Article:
- Person-centred care focuses on care that is respectful of, and responsive to, the preferences, needs and values of the individual living with dementia.
- Evidence from seven systematic reviews showed that person-centred care may reduce the number of falls and the need for antipsychotic or neuroleptic medications.
- The evidence of the benefit of person-centred care for outcomes such as responsive behaviours, agitation, quality of life, depression, sleep quality, and occurrence of hallucinations or delusions is inconclusive.
Person-centred care focuses on care that is respectful of, and responsive to, the preferences, needs and values of the individual living with dementia. 
Person-centred care is often used as an umbrella term for multiple approaches to care (e.g., communication training, supporting staff in addressing responsive behaviours, Dementia Care Mapping, personally tailored activities, and sensory experiences.  Person-centred care is considered a foundation to safe, high-quality health care. 
This evidence theme on person-centred care is a summary of one of the key topics identified by a scoping review of dementia research. If you need more information on this topic, try using the PubMed search below.
We found six systematic reviews that examined the impact of person-centred care for people living with dementia. These reviews found that person-centred care can reduce:
- The need for antipsychotics  or neuroleptic medications. 
- The number of falls, particularly through Dementia Care Mapping. 
The evidence of the effectiveness of person-centred care is inconclusive for some outcomes. For example:
- Responsive behaviours 
- Agitation [3, 5-7]
- The incidence of hallucinations and delusions [5, 6]
- Quality of life [4-6]
- Depression [4-6]
- Sleep quality 
- Staff stress and burnout. 
This is because some studies report a positive effect of person-centred care on these outcomes, while others report no effect.
Overall, person-centred care approaches were most likely to be effective when:
- Individuals were in the mild-moderate stages of dementia 
- Interventions were long-term 
- They involved both staff education and cultural change 
- They were tailored to suit the individual. [4, 6]
The reviews highlighted concerns about the methods used in some of the studies. This reduces the degree of certainty we might have about the benefits of person-centred care. For example:
- Studies were not always clear about the type, frequency, intensity, and duration of the intervention. [5, 8]
- Some important outcomes (such as person-centred behaviours shown by staff to people with dementia) were not assessed by researchers. [2, 3]
The Australian Commission on Safety and Quality in Health Care suggest several things individuals can do to provide person-centred care, including:
- Respecting the person living with dementia as an individual
- Offering emotional support and physical comfort
- Providing information and communication
- Seeking out, and understanding what is important to the individual
- Working together to share decisions and plan care. 
Furthermore, individuals can practice according to the guiding principles from the clinical practice guidelines from the Cognitive Decline Partnership Centre.  These guidelines prompt you to consider the following questions:
- Do my actions value and honour people living with dementia?
- Do I recognise the individual uniqueness of the people I work with?
- Do I make a serious attempt to see my actions from their perspective or standpoint?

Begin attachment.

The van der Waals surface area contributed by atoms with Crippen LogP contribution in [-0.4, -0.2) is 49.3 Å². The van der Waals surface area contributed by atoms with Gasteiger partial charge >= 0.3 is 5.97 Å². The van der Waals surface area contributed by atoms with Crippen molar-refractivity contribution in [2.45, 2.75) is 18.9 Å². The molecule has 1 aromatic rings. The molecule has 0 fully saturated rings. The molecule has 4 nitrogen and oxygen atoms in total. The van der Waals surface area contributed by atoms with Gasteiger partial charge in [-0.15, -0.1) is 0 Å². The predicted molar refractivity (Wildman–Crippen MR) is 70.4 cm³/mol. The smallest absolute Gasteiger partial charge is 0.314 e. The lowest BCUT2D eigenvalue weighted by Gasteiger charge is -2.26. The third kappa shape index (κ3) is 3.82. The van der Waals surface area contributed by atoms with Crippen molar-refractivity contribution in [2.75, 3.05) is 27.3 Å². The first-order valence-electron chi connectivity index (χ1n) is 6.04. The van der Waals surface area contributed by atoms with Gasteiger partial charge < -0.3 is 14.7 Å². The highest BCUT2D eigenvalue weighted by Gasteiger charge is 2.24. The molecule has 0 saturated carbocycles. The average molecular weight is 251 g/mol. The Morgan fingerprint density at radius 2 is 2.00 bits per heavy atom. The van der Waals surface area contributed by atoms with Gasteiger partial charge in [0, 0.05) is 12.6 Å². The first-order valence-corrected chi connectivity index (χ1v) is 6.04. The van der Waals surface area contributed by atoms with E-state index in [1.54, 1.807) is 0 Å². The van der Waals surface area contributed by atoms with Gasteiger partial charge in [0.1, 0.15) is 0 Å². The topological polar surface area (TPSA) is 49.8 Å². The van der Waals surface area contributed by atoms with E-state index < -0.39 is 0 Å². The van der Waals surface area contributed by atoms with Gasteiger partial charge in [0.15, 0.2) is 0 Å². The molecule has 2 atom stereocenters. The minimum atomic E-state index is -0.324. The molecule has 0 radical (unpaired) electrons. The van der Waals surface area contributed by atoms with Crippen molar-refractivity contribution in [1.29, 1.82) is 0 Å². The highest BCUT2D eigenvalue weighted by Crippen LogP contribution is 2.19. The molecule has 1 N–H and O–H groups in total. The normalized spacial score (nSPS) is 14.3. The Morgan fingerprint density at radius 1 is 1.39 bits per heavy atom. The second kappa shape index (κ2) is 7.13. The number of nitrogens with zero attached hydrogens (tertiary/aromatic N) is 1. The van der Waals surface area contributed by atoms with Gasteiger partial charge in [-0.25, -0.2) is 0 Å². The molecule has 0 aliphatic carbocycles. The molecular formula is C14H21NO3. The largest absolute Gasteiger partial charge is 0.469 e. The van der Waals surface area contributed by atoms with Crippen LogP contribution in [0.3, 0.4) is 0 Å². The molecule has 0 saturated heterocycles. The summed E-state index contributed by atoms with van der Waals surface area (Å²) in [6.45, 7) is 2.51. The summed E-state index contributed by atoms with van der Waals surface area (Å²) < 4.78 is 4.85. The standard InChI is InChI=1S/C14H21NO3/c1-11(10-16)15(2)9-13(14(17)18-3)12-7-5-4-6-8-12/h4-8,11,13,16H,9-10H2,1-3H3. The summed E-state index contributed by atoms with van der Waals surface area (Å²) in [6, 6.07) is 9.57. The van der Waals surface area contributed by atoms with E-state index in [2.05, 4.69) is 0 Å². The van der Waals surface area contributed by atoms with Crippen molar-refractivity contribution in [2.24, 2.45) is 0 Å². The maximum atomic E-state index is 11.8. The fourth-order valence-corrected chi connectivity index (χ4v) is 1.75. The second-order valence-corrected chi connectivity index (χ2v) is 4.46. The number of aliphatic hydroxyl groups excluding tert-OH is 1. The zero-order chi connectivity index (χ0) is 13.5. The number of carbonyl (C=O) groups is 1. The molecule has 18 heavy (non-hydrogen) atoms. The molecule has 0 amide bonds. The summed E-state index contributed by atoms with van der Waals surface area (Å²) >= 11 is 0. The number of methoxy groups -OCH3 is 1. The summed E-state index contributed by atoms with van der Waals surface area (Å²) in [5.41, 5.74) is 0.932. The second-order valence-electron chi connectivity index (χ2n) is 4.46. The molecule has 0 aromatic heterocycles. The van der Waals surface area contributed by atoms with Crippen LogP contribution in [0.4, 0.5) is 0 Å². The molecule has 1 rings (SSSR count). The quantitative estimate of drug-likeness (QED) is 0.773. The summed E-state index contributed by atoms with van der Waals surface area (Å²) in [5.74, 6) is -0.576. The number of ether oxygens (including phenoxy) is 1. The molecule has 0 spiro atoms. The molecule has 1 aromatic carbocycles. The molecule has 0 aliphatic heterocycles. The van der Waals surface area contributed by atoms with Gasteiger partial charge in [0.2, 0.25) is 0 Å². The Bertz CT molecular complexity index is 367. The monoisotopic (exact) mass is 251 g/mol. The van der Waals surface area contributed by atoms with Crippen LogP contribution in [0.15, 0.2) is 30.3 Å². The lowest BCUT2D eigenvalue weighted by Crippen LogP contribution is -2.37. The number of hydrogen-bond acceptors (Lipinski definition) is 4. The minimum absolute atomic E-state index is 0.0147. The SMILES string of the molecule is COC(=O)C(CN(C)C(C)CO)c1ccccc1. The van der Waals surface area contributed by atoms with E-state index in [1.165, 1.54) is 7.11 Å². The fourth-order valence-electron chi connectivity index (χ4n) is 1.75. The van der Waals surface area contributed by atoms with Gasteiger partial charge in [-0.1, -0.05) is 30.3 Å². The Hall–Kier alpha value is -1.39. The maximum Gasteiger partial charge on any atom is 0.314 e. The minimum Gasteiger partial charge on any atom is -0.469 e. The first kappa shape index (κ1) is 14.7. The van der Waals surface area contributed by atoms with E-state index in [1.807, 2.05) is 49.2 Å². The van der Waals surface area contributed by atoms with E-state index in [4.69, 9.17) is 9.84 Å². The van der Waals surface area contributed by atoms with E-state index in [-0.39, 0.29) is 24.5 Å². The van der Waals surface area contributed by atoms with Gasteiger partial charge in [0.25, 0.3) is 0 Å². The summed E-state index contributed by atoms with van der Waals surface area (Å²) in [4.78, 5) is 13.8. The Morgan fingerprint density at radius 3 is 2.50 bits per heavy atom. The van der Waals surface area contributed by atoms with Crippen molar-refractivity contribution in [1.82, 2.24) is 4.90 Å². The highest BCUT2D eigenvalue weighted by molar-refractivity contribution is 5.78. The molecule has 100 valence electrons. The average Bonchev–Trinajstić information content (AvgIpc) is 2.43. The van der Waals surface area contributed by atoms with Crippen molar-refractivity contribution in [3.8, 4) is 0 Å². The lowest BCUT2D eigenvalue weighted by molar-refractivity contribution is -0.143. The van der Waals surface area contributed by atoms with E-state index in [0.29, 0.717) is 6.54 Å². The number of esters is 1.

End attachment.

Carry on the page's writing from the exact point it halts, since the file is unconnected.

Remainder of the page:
- Do my actions provide the support for people living with dementia to feel socially confident and know they are not alone? 
Organisations can support person-centred care by:
- Establishing continuity and safe transition between care services 
- Providing care coordination 
- Involving carers and family 
- Ensuring access to care 
- Providing adequate training to staff
- Creating a physical environment that promotes a person-centred approach to care.
- Australian Commission on Safety and Quality in Health Care. Person-centred care [Internet]. Australia, ACSQHC; 2023 [cited 2023 Jun 29]. Available from: https://www.safetyandquality.gov.au/our-work/partnering-consumers/person-centred-care
- Blake D, Berry K, Brown LJE. A systematic review of the impact of person-centred care interventions on the behaviour of staff working in dementia care. J Adv Nurs. 2020;76(2):426-44.
- Fossey J, Masson S, Stafford J, Lawrence V, Corbett A, Ballard C. The disconnect between evidence and practice: A systematic review of person-centred interventions and training manuals for care home staff working with people with dementia. Int J Geriatr Psychiatry. 2014;29(8):797-807.
- Li J, Porock D. Resident outcomes of person-centered care in long-term care: A narrative review of interventional research. Int J Nurs Stud. 2014;51(10):1395-415.
- Chenoweth L, Stein-Parbury J, Lapkin S, Wang A, Liu Z, Williams A. Effects of person-centered care at the organisational-level for people with dementia. A systematic review. PLoS ONE. 2019;14(2):e0212686.
- Kim SK, Park M. Effectiveness of person-centered care on people with dementia: A systematic review and meta-analysis. Clin Interv Aging. 2017;12:381-97.
- Livingston G, Kelly L, Lewis-Holmes E, Baio G, Morris S, Patel N, et al. Non-pharmacological interventions for agitation in dementia: Systematic review of randomised controlled trials. BJPsych. 2014;205(6):436-42.
- Barbosa A, Sousa L, Nolan M, Figueiredo D. Effects of person-centered care approaches to dementia care on staff: A systematic review. Am J Alzheimers Dis Other Demen. 2015;30(8):713-22.
- Guideline Adaptation Committee. Clinical practice guidelines and principles of care for people with dementia [Internet]. Sydney: Guideline Adaptation Committee; 2016 [cited 2023 Jun 29]. Available from: https://cdpc.sydney.edu.au/wp-content/uploads/2019/06/CDPC-Dementia-Guidelines_WEB.pdf